Factors Used to Determine Fault in a Traffic Accident
June 6, 2016
When the courts are asked to determine liability in a personal injury case involving a traffic accident, one of the first things a jury is asked to consider is who is at fault for the accident. There are several factors that are taken into consideration when making that determination.
First and foremost, if any of the drivers involved in the accident were guilty of any traffic violation related to the accident, there is a good chance that the court will assign fault the driver guilty of the infraction. Common traffic violations related to traffic accidents include running red lights or stop signs, speeding, making improper turns, and texting while driving. Similarly, if any of the drivers is guilty of driving under the influence of drugs or alcohol, he or she is likely to be found at fault for the accident.
A police officer’s account of the accident is also important in determining which party is at fault. The police officer will interview witnesses, including the parties to the accident, and weigh conflicting stories to determine what actually happened to cause the accident. Tire marks on the road and the positioning of vehicles can help an officer come to a conclusion. Sometimes, video footage exists to eliminate any doubt as to what happened, either from someone’s dash cam or from a security camera. Police officers have experience and training to help them recreate accident scenes from the evidence available, but their reports are not perfect.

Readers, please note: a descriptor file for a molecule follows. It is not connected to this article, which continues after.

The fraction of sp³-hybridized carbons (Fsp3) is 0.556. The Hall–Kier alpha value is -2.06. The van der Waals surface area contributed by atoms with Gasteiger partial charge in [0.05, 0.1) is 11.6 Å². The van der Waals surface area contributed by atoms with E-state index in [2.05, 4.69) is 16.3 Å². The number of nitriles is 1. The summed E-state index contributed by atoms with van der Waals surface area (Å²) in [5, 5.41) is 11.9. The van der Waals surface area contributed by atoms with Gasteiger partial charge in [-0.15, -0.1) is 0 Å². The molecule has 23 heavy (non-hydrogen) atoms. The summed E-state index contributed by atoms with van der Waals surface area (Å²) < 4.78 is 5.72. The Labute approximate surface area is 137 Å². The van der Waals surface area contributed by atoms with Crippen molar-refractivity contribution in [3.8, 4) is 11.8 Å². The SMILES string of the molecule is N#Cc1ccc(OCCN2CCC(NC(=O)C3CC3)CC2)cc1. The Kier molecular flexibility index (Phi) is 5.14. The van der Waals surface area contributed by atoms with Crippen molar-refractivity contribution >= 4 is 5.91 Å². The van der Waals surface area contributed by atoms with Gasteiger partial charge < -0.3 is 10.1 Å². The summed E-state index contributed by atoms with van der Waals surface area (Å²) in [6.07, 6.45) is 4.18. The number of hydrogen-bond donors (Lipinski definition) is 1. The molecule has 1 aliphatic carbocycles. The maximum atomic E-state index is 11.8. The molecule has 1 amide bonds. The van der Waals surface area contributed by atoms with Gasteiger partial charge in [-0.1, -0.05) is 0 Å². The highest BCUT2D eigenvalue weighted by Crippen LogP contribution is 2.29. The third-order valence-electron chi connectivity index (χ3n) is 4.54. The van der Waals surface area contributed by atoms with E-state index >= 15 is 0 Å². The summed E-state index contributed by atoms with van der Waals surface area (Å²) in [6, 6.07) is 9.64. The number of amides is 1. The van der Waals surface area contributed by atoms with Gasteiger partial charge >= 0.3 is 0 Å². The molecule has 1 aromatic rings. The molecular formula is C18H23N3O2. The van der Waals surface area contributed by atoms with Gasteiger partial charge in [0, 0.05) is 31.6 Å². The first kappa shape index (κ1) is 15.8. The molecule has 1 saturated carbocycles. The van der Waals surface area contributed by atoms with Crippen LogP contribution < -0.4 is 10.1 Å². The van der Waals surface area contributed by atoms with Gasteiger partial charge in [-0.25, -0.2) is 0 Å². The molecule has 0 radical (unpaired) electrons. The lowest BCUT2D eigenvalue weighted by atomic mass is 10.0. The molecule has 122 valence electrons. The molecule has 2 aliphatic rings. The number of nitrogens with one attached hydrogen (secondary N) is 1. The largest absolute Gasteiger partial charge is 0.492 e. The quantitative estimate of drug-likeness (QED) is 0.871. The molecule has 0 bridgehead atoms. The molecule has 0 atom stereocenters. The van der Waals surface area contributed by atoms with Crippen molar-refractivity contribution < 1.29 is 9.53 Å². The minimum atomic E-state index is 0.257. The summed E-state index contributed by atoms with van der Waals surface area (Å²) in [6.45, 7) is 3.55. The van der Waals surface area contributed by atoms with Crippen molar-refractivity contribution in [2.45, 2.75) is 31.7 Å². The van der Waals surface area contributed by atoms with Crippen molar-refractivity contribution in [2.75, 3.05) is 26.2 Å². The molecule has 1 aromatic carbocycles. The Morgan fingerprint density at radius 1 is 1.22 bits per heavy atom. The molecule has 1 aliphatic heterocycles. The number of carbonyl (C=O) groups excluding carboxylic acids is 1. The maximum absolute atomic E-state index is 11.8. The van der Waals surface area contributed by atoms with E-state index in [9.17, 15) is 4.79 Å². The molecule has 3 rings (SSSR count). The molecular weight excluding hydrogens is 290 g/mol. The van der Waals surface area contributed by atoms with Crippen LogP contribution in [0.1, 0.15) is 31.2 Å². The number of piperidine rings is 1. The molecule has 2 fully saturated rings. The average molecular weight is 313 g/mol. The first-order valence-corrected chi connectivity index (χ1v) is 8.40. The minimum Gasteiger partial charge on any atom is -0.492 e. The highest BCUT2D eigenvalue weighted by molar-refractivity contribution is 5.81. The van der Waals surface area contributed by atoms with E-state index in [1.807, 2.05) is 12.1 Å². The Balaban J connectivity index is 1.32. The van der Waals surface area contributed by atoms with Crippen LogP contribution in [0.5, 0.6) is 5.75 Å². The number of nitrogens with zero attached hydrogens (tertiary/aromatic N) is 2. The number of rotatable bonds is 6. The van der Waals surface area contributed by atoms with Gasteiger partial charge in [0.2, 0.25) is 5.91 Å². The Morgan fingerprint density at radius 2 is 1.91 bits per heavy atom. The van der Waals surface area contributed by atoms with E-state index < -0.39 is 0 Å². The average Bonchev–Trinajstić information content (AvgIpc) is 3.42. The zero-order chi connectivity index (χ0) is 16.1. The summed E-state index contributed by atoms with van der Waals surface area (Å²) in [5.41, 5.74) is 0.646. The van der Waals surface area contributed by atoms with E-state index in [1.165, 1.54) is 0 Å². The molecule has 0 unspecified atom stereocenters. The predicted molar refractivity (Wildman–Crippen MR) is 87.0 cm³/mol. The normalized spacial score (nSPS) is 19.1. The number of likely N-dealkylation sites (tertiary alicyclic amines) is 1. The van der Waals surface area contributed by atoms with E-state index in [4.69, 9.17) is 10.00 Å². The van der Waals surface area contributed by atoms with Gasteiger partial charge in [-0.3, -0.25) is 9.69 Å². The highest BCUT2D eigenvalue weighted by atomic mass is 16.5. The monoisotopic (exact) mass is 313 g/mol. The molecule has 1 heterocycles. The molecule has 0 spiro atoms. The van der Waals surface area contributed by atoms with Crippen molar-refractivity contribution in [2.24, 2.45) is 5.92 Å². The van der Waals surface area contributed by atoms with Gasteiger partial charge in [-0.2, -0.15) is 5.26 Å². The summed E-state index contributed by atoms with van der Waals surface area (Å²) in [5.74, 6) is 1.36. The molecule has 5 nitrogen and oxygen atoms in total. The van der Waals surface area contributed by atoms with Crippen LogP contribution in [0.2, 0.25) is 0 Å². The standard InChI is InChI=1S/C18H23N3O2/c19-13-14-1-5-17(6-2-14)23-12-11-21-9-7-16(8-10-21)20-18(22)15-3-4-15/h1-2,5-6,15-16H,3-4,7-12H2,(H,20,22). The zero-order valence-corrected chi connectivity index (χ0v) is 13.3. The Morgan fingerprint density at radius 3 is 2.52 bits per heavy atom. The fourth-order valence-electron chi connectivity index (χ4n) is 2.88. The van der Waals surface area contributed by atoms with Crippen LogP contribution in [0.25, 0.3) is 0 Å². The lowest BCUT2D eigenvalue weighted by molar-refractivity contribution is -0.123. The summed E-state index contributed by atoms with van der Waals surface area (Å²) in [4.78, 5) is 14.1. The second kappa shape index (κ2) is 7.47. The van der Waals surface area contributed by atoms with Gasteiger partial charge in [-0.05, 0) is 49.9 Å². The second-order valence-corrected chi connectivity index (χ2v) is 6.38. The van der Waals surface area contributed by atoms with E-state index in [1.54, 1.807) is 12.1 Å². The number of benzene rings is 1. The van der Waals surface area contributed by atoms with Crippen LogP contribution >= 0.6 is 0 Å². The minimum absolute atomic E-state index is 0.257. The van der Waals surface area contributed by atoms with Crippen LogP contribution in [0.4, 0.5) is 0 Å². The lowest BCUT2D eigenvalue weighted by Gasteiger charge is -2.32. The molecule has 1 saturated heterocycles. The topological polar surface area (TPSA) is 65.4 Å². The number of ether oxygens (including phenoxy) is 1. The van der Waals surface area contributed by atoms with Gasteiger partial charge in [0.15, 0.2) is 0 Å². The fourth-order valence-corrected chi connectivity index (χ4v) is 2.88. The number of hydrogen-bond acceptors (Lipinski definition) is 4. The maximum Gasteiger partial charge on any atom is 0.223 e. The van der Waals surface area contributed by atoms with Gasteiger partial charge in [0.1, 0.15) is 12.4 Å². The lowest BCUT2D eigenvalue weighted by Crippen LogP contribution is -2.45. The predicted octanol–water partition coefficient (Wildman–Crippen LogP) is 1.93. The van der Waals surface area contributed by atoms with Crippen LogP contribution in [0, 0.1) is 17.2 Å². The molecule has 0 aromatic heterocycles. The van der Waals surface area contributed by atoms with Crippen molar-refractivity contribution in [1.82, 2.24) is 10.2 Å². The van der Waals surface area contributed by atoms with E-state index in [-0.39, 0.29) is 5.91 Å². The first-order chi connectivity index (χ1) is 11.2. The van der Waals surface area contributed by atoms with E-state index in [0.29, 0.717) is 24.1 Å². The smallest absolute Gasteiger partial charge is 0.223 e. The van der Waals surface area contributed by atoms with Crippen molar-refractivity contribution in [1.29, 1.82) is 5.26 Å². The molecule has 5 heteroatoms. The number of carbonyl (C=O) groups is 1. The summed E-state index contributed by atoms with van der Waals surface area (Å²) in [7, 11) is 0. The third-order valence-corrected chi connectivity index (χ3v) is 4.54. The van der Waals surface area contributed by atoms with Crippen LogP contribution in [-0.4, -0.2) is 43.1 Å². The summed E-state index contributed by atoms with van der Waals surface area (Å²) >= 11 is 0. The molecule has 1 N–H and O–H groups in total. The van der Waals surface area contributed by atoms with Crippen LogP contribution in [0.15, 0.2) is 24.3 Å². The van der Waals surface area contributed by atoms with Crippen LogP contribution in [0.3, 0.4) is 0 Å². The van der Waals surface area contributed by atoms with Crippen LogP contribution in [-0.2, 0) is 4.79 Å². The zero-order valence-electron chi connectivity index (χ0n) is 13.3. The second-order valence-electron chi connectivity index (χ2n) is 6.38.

When an accident is the result of a rear end collision or a left hand turn, the officer is usually quick to assign blame to the car in the rear or the car turning left. The rule of thumb while driving is that the driver making a turn must wait for oncoming traffic to pass before turning. A driver must always cede the right of way to the traffic in front.
The role that the determination of fault plays depends largely on the laws of the state in which the accident occurs. Some states follow a doctrine of contributory negligence while some have a more lenient policy of comparative negligence. States that use contributory negligence may preclude a plaintiff from collecting any damages if his or her own negligence contributed to the accident at all. States that use a model of comparative negligence will reduce a jury’s award by the percentage of fault found to be the plaintiff’s. If a plaintiff has more than 50 percent fault, he or she cannot recover anything.